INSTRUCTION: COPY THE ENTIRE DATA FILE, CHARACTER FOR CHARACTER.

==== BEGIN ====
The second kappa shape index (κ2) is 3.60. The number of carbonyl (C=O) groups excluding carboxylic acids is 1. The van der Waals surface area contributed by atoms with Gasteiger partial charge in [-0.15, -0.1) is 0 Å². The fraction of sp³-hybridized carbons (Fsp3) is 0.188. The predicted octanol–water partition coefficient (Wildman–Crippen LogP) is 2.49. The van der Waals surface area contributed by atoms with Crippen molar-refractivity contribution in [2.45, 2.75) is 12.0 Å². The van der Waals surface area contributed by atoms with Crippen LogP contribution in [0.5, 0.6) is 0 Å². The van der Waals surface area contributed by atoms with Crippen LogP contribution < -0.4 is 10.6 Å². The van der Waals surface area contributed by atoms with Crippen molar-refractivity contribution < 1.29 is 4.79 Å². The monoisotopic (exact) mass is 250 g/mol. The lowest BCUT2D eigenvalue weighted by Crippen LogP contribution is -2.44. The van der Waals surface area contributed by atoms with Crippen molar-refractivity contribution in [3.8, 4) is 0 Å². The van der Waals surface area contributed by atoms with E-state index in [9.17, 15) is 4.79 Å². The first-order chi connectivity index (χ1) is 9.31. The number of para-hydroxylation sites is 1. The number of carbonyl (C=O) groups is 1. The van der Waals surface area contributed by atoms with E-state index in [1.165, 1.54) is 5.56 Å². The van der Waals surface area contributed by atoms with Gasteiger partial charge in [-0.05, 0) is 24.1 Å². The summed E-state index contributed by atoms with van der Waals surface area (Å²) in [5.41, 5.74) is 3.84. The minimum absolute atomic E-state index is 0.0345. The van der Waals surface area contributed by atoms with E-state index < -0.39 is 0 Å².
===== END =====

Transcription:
The second kappa shape index (κ2) is 3.60. The number of carbonyl (C=O) groups excluding carboxylic acids is 1. The van der Waals surface area contributed by atoms with Gasteiger partial charge in [-0.15, -0.1) is 0 Å². The fraction of sp³-hybridized carbons (Fsp3) is 0.188. The predicted octanol–water partition coefficient (Wildman–Crippen LogP) is 2.49. The van der Waals surface area contributed by atoms with Crippen molar-refractivity contribution in [2.45, 2.75) is 12.0 Å². The van der Waals surface area contributed by atoms with Crippen LogP contribution in [0.5, 0.6) is 0 Å². The van der Waals surface area contributed by atoms with Crippen LogP contribution < -0.4 is 10.6 Å². The van der Waals surface area contributed by atoms with Crippen molar-refractivity contribution < 1.29 is 4.79 Å². The monoisotopic (exact) mass is 250 g/mol. The lowest BCUT2D eigenvalue weighted by Crippen LogP contribution is -2.44. The van der Waals surface area contributed by atoms with Crippen molar-refractivity contribution in [3.8, 4) is 0 Å². The van der Waals surface area contributed by atoms with E-state index in [9.17, 15) is 4.79 Å². The first-order chi connectivity index (χ1) is 9.31. The number of para-hydroxylation sites is 1. The number of carbonyl (C=O) groups is 1. The van der Waals surface area contributed by atoms with E-state index in [1.165, 1.54) is 5.56 Å². The van der Waals surface area contributed by atoms with Gasteiger partial charge in [-0.05, 0) is 24.1 Å². The summed E-state index contributed by atoms with van der Waals surface area (Å²) in [5.41, 5.74) is 3.84. The minimum absolute atomic E-state index is 0.0345. The van der Waals surface area contributed by atoms with E-state index < -0.39 is 0 Å².